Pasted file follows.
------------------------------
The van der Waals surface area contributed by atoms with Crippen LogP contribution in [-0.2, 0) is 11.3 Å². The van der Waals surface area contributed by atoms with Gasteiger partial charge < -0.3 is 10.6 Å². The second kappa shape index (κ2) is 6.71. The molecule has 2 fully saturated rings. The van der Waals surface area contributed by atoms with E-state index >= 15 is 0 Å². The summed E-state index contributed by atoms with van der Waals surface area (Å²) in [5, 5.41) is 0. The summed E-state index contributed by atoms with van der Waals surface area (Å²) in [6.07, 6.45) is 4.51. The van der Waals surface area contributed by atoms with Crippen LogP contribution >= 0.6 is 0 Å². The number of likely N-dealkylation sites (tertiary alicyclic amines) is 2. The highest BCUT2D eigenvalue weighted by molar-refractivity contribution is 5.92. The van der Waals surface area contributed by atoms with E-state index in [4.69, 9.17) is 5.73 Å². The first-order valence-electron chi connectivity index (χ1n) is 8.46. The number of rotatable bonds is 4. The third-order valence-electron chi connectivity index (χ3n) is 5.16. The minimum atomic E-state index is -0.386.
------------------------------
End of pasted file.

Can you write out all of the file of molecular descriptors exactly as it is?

The van der Waals surface area contributed by atoms with Crippen LogP contribution in [-0.2, 0) is 11.3 Å². The van der Waals surface area contributed by atoms with Gasteiger partial charge < -0.3 is 10.6 Å². The second kappa shape index (κ2) is 6.71. The molecule has 2 fully saturated rings. The van der Waals surface area contributed by atoms with E-state index >= 15 is 0 Å². The summed E-state index contributed by atoms with van der Waals surface area (Å²) in [5, 5.41) is 0. The summed E-state index contributed by atoms with van der Waals surface area (Å²) in [6.07, 6.45) is 4.51. The van der Waals surface area contributed by atoms with Crippen LogP contribution >= 0.6 is 0 Å². The number of likely N-dealkylation sites (tertiary alicyclic amines) is 2. The highest BCUT2D eigenvalue weighted by molar-refractivity contribution is 5.92. The van der Waals surface area contributed by atoms with E-state index in [4.69, 9.17) is 5.73 Å². The first-order valence-electron chi connectivity index (χ1n) is 8.46. The number of rotatable bonds is 4. The third-order valence-electron chi connectivity index (χ3n) is 5.16. The minimum atomic E-state index is -0.386.